• Sukhothai dynasty (1569–1629)
  • Prasart Thong dynasty (1629–1688)
  • Baan Plu Luang dynasty (1688–1767)
  • Tipchakratiwong dynasty (1732–1932)
  • Thonburi dynasty (1767–1782)
  • Chakri dynasty (ราชวงศ์จักรี) (1782–present)

TibetEdit

TurkeyEdit

United Arab EmiratesEdit

VietnamEdit

EuropeEdit

AlbaniaEdit

AustriaEdit

BarbariansEdit

BavariiEdit
FranksEdit
HunsEdit

This is a list of rulers of the Huns. Period Ruler

  • Vund c. 360
  • Balamber 360–378
  • Baltazár (Alypbi) 378–390
  • Uldin (Khan of the Western Huns) 390–410
  • Donatus (Khan of the Eastern Black Sea Huns & beyond) 410–412
  • Charaton (Aksungur) 412–422
  • Octar[1] 422–432
  • Rugila 432–434
  • Bleda with Attila c. 434 – c. 445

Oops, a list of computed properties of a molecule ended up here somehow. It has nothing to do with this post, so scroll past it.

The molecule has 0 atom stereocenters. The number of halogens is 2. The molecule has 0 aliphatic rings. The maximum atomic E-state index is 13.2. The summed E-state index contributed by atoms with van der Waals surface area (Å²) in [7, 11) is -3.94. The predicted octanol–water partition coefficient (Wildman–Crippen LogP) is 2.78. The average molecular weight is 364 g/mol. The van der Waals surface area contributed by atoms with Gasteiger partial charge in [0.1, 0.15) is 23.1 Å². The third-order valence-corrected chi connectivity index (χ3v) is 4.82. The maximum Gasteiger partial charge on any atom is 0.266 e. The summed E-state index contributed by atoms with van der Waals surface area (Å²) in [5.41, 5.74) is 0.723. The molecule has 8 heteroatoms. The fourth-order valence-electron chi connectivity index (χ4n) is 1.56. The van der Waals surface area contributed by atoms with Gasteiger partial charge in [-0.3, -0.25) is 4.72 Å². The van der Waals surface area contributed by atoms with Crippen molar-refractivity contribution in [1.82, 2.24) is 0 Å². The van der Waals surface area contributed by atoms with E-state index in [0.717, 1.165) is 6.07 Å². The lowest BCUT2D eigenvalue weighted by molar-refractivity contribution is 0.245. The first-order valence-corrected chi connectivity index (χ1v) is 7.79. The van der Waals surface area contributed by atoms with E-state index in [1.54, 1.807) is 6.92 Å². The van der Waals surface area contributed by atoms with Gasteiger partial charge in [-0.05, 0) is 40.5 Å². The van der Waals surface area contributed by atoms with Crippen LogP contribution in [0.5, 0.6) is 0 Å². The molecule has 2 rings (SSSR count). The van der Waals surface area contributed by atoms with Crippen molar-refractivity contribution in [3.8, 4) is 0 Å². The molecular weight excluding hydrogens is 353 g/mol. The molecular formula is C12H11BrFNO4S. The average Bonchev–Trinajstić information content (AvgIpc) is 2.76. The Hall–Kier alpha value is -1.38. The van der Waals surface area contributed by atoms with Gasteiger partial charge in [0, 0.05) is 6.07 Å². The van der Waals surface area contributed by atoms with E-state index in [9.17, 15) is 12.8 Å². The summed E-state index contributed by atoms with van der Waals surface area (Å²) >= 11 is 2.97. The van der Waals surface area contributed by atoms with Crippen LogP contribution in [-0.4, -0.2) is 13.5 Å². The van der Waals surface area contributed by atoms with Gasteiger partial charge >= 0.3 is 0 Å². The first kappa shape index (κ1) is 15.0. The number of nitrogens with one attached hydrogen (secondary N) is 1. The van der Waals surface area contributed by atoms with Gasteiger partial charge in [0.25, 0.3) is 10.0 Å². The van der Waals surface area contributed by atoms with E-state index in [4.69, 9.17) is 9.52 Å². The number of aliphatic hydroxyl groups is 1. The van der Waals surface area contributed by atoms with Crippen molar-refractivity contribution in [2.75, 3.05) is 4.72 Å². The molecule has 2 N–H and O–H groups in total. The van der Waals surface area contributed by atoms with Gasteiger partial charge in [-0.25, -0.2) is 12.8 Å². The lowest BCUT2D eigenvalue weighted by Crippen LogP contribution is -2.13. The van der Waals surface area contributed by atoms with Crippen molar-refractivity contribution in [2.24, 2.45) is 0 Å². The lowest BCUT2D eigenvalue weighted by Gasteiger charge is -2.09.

• Attila "the Hun" c. 434–453
  • Ellac 453 – c. 455
  • Tuldila fl. c. 457
  • Dengizich (Sabirs attack c. 460–463) ?-469 with Hernach/BelkErmak
  • Hernach/BelkErmak[2] 469–503
  • House of Dulo Bulgaria (390–503) A Nominalia of the Bulgarian khans genealogy claims that the Dulo clan is descended from Attila the Hun.
SciriiEdit
  • Edeko
  • Odoacer (435–493), was the 5th-century King of Italy
AvarsEdit
LombardsEdit
OstrogothsEdit
SuebiEdit
VandalsEdit
VisigothsEdit

BelgiumEdit

Medieval feudal states[10]Edit
Kingdom of Belgium (1831)Edit

Bohemia/CzechiaEdit

Great MoraviaEdit
Duchy of BohemiaEdit
Kingdom of BohemiaEdit

BosniaEdit

British IslesEdit

EnglandEdit
WalesEdit
IrelandEdit
ScotlandEdit
Kingdoms after the Union of the Crowns (1603–1707)Edit

The crown of the Kingdom of England and Ireland merged with that of the Kingdom of Scotland to form a personal union between England-Ireland and Scotland (the former a personal union itself)

Personal union between Great Britain and Ireland (1707–1801)Edit